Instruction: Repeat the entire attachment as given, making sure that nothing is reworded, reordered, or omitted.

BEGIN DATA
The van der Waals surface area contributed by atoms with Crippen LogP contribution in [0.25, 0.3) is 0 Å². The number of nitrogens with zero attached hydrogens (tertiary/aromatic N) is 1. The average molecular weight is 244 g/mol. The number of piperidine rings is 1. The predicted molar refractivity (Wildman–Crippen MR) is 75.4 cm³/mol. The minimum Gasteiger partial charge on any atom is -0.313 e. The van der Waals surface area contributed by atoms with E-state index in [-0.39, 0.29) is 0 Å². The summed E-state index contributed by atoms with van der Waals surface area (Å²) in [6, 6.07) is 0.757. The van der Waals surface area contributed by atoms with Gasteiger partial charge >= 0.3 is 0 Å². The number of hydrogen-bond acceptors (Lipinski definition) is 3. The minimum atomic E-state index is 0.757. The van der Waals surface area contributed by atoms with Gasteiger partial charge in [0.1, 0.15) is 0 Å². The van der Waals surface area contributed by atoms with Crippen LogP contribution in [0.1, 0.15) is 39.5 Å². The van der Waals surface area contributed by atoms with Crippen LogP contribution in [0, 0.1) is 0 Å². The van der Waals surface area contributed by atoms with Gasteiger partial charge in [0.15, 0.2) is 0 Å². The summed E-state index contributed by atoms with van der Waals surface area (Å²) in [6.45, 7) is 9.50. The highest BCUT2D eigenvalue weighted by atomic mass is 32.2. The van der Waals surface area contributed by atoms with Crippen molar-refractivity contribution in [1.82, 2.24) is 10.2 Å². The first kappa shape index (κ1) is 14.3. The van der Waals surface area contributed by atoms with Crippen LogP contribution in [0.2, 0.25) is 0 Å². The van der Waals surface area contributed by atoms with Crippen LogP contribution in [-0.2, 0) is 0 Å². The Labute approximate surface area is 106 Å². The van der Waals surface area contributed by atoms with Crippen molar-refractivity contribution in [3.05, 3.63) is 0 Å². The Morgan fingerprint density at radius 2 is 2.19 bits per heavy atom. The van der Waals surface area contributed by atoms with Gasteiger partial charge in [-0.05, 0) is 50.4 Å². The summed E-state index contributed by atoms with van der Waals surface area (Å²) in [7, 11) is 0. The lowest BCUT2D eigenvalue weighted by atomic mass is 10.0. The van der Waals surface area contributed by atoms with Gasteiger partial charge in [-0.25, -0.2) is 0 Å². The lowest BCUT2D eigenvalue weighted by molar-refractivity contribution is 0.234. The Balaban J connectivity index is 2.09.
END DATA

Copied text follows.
The van der Waals surface area contributed by atoms with Crippen LogP contribution in [0.25, 0.3) is 0 Å². The number of nitrogens with zero attached hydrogens (tertiary/aromatic N) is 1. The average molecular weight is 244 g/mol. The number of piperidine rings is 1. The predicted molar refractivity (Wildman–Crippen MR) is 75.4 cm³/mol. The minimum Gasteiger partial charge on any atom is -0.313 e. The van der Waals surface area contributed by atoms with E-state index in [-0.39, 0.29) is 0 Å². The summed E-state index contributed by atoms with van der Waals surface area (Å²) in [6, 6.07) is 0.757. The van der Waals surface area contributed by atoms with Gasteiger partial charge >= 0.3 is 0 Å². The number of hydrogen-bond acceptors (Lipinski definition) is 3. The minimum atomic E-state index is 0.757. The van der Waals surface area contributed by atoms with Gasteiger partial charge in [0.1, 0.15) is 0 Å². The van der Waals surface area contributed by atoms with Crippen LogP contribution in [0.1, 0.15) is 39.5 Å². The van der Waals surface area contributed by atoms with Crippen LogP contribution in [0, 0.1) is 0 Å². The van der Waals surface area contributed by atoms with Gasteiger partial charge in [0.15, 0.2) is 0 Å². The summed E-state index contributed by atoms with van der Waals surface area (Å²) in [6.45, 7) is 9.50. The highest BCUT2D eigenvalue weighted by atomic mass is 32.2. The van der Waals surface area contributed by atoms with Crippen molar-refractivity contribution in [1.82, 2.24) is 10.2 Å². The first kappa shape index (κ1) is 14.3. The van der Waals surface area contributed by atoms with Crippen LogP contribution in [0.2, 0.25) is 0 Å². The van der Waals surface area contributed by atoms with Crippen LogP contribution in [-0.2, 0) is 0 Å². The Labute approximate surface area is 106 Å². The van der Waals surface area contributed by atoms with Crippen molar-refractivity contribution in [3.05, 3.63) is 0 Å². The Morgan fingerprint density at radius 2 is 2.19 bits per heavy atom. The van der Waals surface area contributed by atoms with Gasteiger partial charge in [-0.05, 0) is 50.4 Å². The summed E-state index contributed by atoms with van der Waals surface area (Å²) in [7, 11) is 0. The lowest BCUT2D eigenvalue weighted by atomic mass is 10.0. The van der Waals surface area contributed by atoms with Gasteiger partial charge in [-0.25, -0.2) is 0 Å². The lowest BCUT2D eigenvalue weighted by molar-refractivity contribution is 0.234. The Balaban J connectivity index is 2.09.